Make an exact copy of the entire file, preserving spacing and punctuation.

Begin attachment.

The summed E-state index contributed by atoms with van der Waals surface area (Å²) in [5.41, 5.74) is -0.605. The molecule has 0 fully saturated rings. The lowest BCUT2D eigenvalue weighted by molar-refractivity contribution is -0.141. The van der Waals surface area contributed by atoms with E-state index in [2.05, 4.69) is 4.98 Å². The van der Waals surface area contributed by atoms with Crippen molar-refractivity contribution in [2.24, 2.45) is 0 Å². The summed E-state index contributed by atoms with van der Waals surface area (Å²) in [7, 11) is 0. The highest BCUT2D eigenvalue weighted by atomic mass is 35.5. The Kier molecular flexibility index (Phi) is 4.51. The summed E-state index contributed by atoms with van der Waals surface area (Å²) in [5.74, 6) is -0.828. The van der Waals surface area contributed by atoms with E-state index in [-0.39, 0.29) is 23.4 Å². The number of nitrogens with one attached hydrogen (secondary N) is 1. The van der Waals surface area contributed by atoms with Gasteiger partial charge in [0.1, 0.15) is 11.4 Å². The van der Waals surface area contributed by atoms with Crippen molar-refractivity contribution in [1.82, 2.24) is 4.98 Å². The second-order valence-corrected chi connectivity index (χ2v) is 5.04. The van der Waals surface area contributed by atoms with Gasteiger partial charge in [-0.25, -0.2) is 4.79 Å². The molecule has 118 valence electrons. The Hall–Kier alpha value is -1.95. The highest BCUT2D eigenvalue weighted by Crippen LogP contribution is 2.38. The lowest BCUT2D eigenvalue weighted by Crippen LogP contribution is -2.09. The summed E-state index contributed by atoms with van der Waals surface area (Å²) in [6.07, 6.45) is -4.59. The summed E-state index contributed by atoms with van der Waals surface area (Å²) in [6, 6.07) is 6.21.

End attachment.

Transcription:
The summed E-state index contributed by atoms with van der Waals surface area (Å²) in [5.41, 5.74) is -0.605. The molecule has 0 fully saturated rings. The lowest BCUT2D eigenvalue weighted by molar-refractivity contribution is -0.141. The van der Waals surface area contributed by atoms with E-state index in [2.05, 4.69) is 4.98 Å². The van der Waals surface area contributed by atoms with Crippen molar-refractivity contribution in [2.24, 2.45) is 0 Å². The summed E-state index contributed by atoms with van der Waals surface area (Å²) in [7, 11) is 0. The highest BCUT2D eigenvalue weighted by atomic mass is 35.5. The Kier molecular flexibility index (Phi) is 4.51. The summed E-state index contributed by atoms with van der Waals surface area (Å²) in [5.74, 6) is -0.828. The van der Waals surface area contributed by atoms with E-state index in [-0.39, 0.29) is 23.4 Å². The number of nitrogens with one attached hydrogen (secondary N) is 1. The van der Waals surface area contributed by atoms with Gasteiger partial charge in [0.1, 0.15) is 11.4 Å². The van der Waals surface area contributed by atoms with Crippen molar-refractivity contribution in [1.82, 2.24) is 4.98 Å². The second-order valence-corrected chi connectivity index (χ2v) is 5.04. The van der Waals surface area contributed by atoms with Gasteiger partial charge in [-0.25, -0.2) is 4.79 Å². The molecule has 118 valence electrons. The Hall–Kier alpha value is -1.95. The highest BCUT2D eigenvalue weighted by Crippen LogP contribution is 2.38. The lowest BCUT2D eigenvalue weighted by Crippen LogP contribution is -2.09. The summed E-state index contributed by atoms with van der Waals surface area (Å²) in [6.07, 6.45) is -4.59. The summed E-state index contributed by atoms with van der Waals surface area (Å²) in [6, 6.07) is 6.21.